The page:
Naming those accused of misconduct against women in recent times - like Hewlett Packard's former CEO Mark Hurd and Penguin India's David Davidar, to name just two - will only serve to highlight that improper conduct, sexual harassment and bias against women are alive and kicking.

Yet, the reaction of most companies BT spoke to is that it either doesn't happen or even if it does it is no big deal. And therein lies the rub: at a time when more and more women are entering the workplace, very few are able to make it to the top echelons.

In fact, companies have one very good reason to curb harassment and bias. For, as the Hurd case proved in the United States, such issues that blow up - often out of proportion - hurt not just the harasser and the harassed but the company and its shareholders, too. Since Hurd was fired as CEO of HP in August, the stock has lost some 15 per cent, or $15 billion, in shareholder wealth.

What makes women particularly vulnerable is that they look up to the C-suite executives as mentors and guides. And most of the top brass are men. Just 15 per cent of all senior positions in corporate India are held by women. This puts India in the bottom five globally, according to a study by Grant Thornton, a consultancy.

Nirmala Menon, Founder & CEO, Interweave Consulting, an organisation that works with companies on diversity issues, says most organisations have their heads in the sand.

"Everybody thinks it does not happen in their organisation." The fact that the law is in a state of flux does not help. The Protection of Women Against Sexual Harassment at Workplace Bill that has been in the making for six years is slated to come up before the Cabinet later this year. The Vishaka judgement (Vishaka and Others vs State of Rajasthan and Others - 1997) provides the basic definition of sexual harassment at the workplace.

You've been harassed if someone

  • Grabs, touches or pinches you
  • Demands or requests sexual favours (whether directly or by implication)
  • Passes sexually explicit remarks, etc.
  • Makes offensive gestures, kissing sounds, etc.
  • Shows you pornography
  • Makes any other physical, verbal or non-verbal conduct of a sexual nature
  • Requests sexual favours in return for promotion or other benefits or threatens to sack you for non-cooperation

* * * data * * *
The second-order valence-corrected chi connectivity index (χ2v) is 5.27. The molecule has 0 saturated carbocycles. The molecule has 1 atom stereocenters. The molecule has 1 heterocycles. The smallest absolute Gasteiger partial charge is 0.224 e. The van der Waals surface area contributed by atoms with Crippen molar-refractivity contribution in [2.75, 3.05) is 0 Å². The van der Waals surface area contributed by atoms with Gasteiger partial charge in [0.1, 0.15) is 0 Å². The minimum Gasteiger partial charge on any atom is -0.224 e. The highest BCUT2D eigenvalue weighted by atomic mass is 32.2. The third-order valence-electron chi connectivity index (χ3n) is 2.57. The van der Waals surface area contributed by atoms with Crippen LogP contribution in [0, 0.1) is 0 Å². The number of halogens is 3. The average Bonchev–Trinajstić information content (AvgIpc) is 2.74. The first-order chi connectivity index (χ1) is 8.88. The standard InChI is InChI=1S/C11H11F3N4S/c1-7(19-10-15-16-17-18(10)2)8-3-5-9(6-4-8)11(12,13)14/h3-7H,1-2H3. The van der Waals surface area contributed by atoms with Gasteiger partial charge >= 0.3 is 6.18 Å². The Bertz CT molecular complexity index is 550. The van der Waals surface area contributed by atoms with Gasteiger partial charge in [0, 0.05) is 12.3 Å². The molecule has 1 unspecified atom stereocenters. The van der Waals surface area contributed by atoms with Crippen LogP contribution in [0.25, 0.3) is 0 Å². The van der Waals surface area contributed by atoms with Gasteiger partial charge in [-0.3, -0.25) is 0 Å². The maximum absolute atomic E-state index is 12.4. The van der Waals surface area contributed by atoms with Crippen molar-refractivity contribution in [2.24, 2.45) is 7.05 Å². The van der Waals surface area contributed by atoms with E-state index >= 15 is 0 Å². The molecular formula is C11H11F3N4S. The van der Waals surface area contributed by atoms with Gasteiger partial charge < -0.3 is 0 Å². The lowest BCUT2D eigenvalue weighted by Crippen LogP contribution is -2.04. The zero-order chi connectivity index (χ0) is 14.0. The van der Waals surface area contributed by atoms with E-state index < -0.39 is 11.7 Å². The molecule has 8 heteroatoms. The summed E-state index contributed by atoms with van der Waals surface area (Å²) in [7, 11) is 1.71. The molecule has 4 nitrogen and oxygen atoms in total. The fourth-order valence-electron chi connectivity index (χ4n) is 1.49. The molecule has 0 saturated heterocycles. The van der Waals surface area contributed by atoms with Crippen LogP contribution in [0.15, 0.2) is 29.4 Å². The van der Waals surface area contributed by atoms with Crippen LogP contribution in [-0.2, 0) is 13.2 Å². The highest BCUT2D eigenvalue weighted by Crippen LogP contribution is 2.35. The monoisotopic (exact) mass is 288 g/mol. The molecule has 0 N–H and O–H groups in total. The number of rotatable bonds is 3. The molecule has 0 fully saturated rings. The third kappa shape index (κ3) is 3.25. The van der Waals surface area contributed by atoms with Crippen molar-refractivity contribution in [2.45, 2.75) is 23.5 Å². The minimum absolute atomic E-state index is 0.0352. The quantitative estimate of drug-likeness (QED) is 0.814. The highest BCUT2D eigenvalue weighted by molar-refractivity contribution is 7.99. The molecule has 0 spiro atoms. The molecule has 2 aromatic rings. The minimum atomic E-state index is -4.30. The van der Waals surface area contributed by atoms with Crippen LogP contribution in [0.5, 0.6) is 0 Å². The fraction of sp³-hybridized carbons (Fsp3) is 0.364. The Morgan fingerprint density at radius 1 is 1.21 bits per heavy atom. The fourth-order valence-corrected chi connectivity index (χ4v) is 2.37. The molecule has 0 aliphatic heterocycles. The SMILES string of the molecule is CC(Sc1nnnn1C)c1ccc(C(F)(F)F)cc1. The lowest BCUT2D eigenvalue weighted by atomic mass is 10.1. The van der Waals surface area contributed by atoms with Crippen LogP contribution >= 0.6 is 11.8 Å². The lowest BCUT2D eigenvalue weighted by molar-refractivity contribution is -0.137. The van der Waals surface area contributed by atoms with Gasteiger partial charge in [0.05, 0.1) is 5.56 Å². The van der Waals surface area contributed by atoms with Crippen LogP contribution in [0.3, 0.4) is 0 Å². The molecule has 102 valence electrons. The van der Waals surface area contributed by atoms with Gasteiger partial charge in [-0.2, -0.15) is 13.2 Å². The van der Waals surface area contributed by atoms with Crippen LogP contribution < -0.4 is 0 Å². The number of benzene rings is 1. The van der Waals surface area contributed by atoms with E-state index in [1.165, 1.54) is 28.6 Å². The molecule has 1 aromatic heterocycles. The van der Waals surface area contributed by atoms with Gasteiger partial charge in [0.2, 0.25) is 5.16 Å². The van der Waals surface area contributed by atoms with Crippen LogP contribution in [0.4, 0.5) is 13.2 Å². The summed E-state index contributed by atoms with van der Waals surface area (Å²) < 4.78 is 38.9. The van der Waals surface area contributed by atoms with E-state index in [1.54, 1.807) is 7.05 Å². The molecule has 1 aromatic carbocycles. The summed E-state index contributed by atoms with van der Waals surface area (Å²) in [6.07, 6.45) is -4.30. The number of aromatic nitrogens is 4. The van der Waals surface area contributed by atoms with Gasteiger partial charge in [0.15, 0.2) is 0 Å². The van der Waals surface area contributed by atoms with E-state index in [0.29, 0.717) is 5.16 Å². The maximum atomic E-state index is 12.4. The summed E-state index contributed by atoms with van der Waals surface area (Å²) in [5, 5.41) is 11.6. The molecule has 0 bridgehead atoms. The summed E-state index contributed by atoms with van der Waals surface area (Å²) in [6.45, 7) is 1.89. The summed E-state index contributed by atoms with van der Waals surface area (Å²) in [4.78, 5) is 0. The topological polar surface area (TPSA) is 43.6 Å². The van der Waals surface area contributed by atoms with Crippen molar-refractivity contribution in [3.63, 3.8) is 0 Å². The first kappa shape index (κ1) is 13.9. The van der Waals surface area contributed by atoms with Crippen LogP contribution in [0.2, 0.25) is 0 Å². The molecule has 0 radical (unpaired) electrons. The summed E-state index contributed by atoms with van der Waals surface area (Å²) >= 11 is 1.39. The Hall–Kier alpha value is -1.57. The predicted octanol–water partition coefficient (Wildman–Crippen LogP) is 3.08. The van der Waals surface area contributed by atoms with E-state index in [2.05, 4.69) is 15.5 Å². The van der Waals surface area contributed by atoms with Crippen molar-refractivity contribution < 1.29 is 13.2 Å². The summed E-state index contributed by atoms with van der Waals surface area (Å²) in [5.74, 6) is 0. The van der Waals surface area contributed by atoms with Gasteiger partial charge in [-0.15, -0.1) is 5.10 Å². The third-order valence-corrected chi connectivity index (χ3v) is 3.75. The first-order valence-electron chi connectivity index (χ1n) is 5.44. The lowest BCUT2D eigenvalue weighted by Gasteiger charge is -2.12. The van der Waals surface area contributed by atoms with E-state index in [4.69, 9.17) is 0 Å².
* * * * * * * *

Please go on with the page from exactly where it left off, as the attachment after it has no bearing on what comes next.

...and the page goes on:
• Makes intrusive inquiries into your private life or persistently asks you out
According to the Supreme Court, such behaviour "includes such unwelcome sexually determined behaviour (whether directly or by implication) as physical contact and advances; a demand or request for sexual favours; sexually-coloured remarks; showing pornography; any other unwelcome physical, verbal or non-verbal conduct of sexual nature".

Equally disappointing is the fact that society has gone on to accept gender discrimination as a way of life. The way women are portrayed in advertising, television soaps and on the silver screen may have a lot to do with the stereotypes that have been reinforced. A woman is seen either as a homemaker or a trouble maker, or as a seductress who can convince men to buy even cement - as long she is clad in a swimsuit (see Beyond Stereotypes, page 58). She can do all that but, for heaven's sake, the workplace is not meant for her - and certainly not the boardroom or the corner office.

Ambition in a woman is still considered perverse, freakish and even superfluous. At the same time, marriage, childbirth and being a caregiver to the elderly are looked upon as the biggest snags to climbing the corporate ladder. "Women do not go high in their careers because they make choices at these inflexion points. Which mother will not choose child over career?" asks Meera Sanyal, Country Executive, India, Royal Bank of Scotland.

A society fed on stereotypes - which inevitably find their way into workplace situations - can only change if efforts are made to educate and increase awareness. Sanjay Bhan, HR Director of India operations at Texas Instruments or TI, recalls an incident that took place in his company three years ago. A young male employee used to send mails expressing his love to a woman working with one of TI's contractors at another location. The woman was offended and she raised the issue.